Sadler’s Wells, London
A varied bill skipped from the gorgeous classicism of Michael Corder’s Le Baiser de la fée to the exotic carnival of dancing animals in David Bintley’s Still Life at the Penguin Cafe
Ballet, like the novel, has been pronounced dead – or terminally exhausted – at regular intervals throughout its history, and now, as the art form squares up to the challenges of the 21st-century box office, companies are competitively scenting out fresh blood and fresh ideas. However, the institutionalised nature of ballet and the conservatism of some of its traditions can make it difficult for young talent to flourish, let alone find recognition. So it’s hats off to Birmingham Royal Ballet and Sadler’s Wells for their scheme to commission 10 new works over a five year period, bringing together choreographers, composers and designers who are new or relatively new to the mainstream of British ballet.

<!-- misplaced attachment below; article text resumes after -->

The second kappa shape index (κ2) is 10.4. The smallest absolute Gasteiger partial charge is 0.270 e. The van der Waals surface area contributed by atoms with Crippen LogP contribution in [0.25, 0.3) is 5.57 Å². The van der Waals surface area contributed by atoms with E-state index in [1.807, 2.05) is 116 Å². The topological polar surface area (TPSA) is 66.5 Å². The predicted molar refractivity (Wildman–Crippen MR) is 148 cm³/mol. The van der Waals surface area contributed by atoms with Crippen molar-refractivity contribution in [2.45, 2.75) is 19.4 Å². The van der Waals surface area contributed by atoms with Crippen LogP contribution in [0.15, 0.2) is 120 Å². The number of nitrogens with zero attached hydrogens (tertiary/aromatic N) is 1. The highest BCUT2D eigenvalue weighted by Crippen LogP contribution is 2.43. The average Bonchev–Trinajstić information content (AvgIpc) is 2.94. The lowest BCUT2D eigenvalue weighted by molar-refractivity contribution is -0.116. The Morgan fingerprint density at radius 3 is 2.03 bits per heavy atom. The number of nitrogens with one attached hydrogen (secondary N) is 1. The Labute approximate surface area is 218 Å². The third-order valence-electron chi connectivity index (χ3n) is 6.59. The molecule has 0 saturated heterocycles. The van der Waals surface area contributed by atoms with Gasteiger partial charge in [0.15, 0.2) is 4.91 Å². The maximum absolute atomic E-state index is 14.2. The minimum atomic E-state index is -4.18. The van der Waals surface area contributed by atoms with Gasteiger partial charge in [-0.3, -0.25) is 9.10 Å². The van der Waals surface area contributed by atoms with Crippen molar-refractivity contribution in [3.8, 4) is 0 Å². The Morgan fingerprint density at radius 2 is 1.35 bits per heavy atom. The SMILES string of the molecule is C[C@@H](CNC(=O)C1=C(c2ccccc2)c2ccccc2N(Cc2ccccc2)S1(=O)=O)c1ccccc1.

No one could quarrel with the fine, hopeful principles of the Ballet Now programme. Yet the detail is critical. Nurturing talent is a sensitive business, and the new ballet with which BRB have chosen to launch their scheme illustrates both how tricky, and how necessary, the process can be.